match-on-card solutions, personal biometric storage, interoperability, multiple biometrics, etc.
However, the project also recognizes the importance of dealing with the non-technological issues
of biometric deployment, such as usability, acceptance, data protection and business cases.
• ACTIBIO Unobtrusive authentication using activity related and soft biometrics
2008-2011 [30]: ACTIBIO targeted a multimodal approach fusing information from various
sensors capturing either the dynamic behavioural profile of the user (face, gesture, gait, body
dynamics) or the physiological response of the user to events (analysis of electroencephalography and electrocardiography). ACTIBIO also researched the use of unobtrusive sensors, either
wearable (in garments of uniforms to capture body dynamics) or integrated in the infrastructure (sensing seat sensors capturing the anthropometric profile of the user, sound-based activity
recognition sensors, etc.). In this way ACTIBIO developed novel activity related and soft biometrics technologies for substantially improving security, trust and dependability of “always on”
networks and service infrastructures.
In many of these initiatives, some biometric databases for research have been released. Additionally, some biometric evaluation campaigns have been carried out in order to let the research
community to improve the performance on biometrics. Many of their results will be commented in
the next chapter, separated by each biometric technique.
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2 Mobile biometrics
With the increasing functionality and services accessible via mobile telephones, there is a strong
argument that the user authentication level on mobile devices should be extended beyond the Personal
Identification Number (PIN) that has traditionally been used.
One of the principal alternatives where the industry has focused is the usage of biometric techniques
on mobile phones as a method to verify the identity of a person accessing a service.
The author of the recent report on biometrics forecasts in [211] believes that there will be a rush by
smart mobile device manufacturers to emulate Apple by embedding and integrating biometrics technology into their next generation devices, not only fingerprint sensors but other biometric technologies
as well.
In addition to this, the report in [131] also suggest that the iPhone 5S deployment, with an embedded touch fingerprint sensor, was a pivotal moment for the biometrics industry and will accelerate the
consuming of biometric products. The report estimates that biometrics on mobile devices will generate
about $8.3 billion worth of revenue by 2018 for the biometrics industry, not just for unlocking the
device but to approve payments and as part of multi-factor authentication services.
However, the adaptation to the mobile devices of the most of the biometric technologies is still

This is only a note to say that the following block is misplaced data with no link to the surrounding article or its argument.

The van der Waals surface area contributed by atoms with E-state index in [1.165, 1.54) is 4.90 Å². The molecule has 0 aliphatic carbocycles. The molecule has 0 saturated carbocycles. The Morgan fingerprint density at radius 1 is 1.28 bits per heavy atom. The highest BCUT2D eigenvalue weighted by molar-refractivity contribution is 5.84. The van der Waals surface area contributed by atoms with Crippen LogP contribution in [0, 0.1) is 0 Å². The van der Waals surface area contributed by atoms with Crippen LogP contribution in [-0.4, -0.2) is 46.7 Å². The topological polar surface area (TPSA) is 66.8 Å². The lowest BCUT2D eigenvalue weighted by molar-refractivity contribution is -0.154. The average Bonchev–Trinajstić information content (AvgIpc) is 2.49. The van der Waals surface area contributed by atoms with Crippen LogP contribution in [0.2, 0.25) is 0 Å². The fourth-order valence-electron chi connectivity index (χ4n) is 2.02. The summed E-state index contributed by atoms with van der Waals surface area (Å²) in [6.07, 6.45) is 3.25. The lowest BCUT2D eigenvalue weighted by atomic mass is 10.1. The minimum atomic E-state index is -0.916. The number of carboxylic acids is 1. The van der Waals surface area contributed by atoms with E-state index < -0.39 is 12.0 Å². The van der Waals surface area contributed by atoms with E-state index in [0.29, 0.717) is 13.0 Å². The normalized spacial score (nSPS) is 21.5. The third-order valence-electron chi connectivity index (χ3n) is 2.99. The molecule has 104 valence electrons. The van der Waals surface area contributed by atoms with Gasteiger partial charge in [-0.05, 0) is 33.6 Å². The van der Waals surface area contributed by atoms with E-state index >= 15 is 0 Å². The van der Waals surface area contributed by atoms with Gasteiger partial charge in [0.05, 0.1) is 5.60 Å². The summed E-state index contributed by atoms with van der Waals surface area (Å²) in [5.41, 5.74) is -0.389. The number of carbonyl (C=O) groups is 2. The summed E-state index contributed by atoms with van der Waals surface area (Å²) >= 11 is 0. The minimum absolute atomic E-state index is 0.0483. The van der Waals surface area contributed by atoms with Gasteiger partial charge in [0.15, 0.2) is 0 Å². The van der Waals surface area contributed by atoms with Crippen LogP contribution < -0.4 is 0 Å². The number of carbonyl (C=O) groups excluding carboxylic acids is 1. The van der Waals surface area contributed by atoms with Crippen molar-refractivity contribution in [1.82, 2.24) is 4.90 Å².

challenging and full of difficulties.
In this chapter, the eight most significant biometric technologies are described, pointing out their
characteristics and the most relevant works regarding the adaptation of each technology to be used
in a mobile phone. Each technique will be presented in a section, including an introduction of the
technique and the relevant works in order to apply this biometrics to a mobile phone.
Additionally, for each biometric technique it is also commented if there is any public database
with samples captured from a mobile device. These databases can be used to evaluate the algorithms
deployed, making the results comparable to other algorithms. As it was introduced before, the evaluation of many biometric research works often is not presented following a standard protocol, so having
a public database of biometric samples with a specific testing protocol and performance measures to
compare with is quite useful.
The performance on biometrics is usually measured by error rates. However, most of the biometric
technologies have a vulnerability on the use of fake biometric samples, such as photographs, gummy
fingers, contact lens, etc. This is a very relevant vulnerability, since it is quite simple to produce a
fake characteristic. In general, this problems are solved by including a liveness detection module in
the verification process, in order to be sure that the biometric characteristic presented belongs to an
alive person. Liveness detection techniques are different for each biometrics. Accordingly, for each
biometrics, the relevant works related to liveness detection are included.
In particular, the biometric techniques applied to mobile devices that have been included in subsequent sections or this chapter are:
• Fingerprint.
• Keystroke.
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• Face.
• Signature.
• Hand.
• Voice.
• Iris.
• Gait.
All these biometric techniques include a list of advantages and disadvantages of using them in
mobile phones. These conclusions represent the main ideas to consider when selecting the most
appropriate techniques for the project, in accordance with the requirements, scenarios, hardware
limitations, experience and marketing research.
In addition, there are also many initiatives aiming to join several biometric techniques in a multifactor authentication system. Accordingly, at the end of the description of each biometric technique,
a multibiometrics review is added.
2.1
Fingerprint recognition
This section describes the most important works regarding fingerprint recognition in mobile phones.
First, the section 2.1.1 presents an overview of fingerprint biometrics in classic systems. Next, the
section 2.1.2 gathers the most recent and relevant works to use fingerprint recognition in mobile phones.